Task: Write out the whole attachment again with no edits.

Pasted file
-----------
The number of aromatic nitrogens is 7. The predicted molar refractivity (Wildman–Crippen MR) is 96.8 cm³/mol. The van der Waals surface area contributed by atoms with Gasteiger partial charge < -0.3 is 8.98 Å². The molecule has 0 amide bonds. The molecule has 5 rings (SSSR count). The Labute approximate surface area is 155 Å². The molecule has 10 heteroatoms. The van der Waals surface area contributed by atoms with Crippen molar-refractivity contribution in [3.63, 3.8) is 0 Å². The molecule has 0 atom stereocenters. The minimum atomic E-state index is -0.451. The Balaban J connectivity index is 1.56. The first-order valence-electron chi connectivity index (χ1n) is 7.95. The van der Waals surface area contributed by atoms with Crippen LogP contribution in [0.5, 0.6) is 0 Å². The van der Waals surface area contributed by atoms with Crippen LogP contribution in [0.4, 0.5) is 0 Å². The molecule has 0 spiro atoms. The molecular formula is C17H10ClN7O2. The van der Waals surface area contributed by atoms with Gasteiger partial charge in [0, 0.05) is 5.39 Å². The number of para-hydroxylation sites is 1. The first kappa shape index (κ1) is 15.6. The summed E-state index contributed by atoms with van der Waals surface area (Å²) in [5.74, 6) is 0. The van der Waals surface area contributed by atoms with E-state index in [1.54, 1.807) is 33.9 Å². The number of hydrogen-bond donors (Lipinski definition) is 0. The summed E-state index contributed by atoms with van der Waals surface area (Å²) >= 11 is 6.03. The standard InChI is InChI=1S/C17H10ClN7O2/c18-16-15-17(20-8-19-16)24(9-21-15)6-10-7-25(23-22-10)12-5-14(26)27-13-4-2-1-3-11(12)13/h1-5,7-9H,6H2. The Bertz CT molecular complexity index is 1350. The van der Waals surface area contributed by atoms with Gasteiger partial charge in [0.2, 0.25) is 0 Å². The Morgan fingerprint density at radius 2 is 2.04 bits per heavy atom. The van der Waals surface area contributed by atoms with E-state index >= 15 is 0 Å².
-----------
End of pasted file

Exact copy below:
The number of aromatic nitrogens is 7. The predicted molar refractivity (Wildman–Crippen MR) is 96.8 cm³/mol. The van der Waals surface area contributed by atoms with Gasteiger partial charge < -0.3 is 8.98 Å². The molecule has 0 amide bonds. The molecule has 5 rings (SSSR count). The Labute approximate surface area is 155 Å². The molecule has 10 heteroatoms. The van der Waals surface area contributed by atoms with Crippen molar-refractivity contribution in [3.63, 3.8) is 0 Å². The molecule has 0 atom stereocenters. The minimum atomic E-state index is -0.451. The Balaban J connectivity index is 1.56. The first-order valence-electron chi connectivity index (χ1n) is 7.95. The van der Waals surface area contributed by atoms with Crippen LogP contribution in [0.5, 0.6) is 0 Å². The van der Waals surface area contributed by atoms with Crippen LogP contribution in [0.4, 0.5) is 0 Å². The molecule has 0 spiro atoms. The molecular formula is C17H10ClN7O2. The van der Waals surface area contributed by atoms with Gasteiger partial charge in [0, 0.05) is 5.39 Å². The number of para-hydroxylation sites is 1. The first kappa shape index (κ1) is 15.6. The summed E-state index contributed by atoms with van der Waals surface area (Å²) in [5.74, 6) is 0. The van der Waals surface area contributed by atoms with E-state index in [1.54, 1.807) is 33.9 Å². The number of hydrogen-bond donors (Lipinski definition) is 0. The summed E-state index contributed by atoms with van der Waals surface area (Å²) >= 11 is 6.03. The standard InChI is InChI=1S/C17H10ClN7O2/c18-16-15-17(20-8-19-16)24(9-21-15)6-10-7-25(23-22-10)12-5-14(26)27-13-4-2-1-3-11(12)13/h1-5,7-9H,6H2. The Bertz CT molecular complexity index is 1350. The van der Waals surface area contributed by atoms with Gasteiger partial charge in [0.2, 0.25) is 0 Å². The Morgan fingerprint density at radius 2 is 2.04 bits per heavy atom. The van der Waals surface area contributed by atoms with E-state index >= 15 is 0 Å².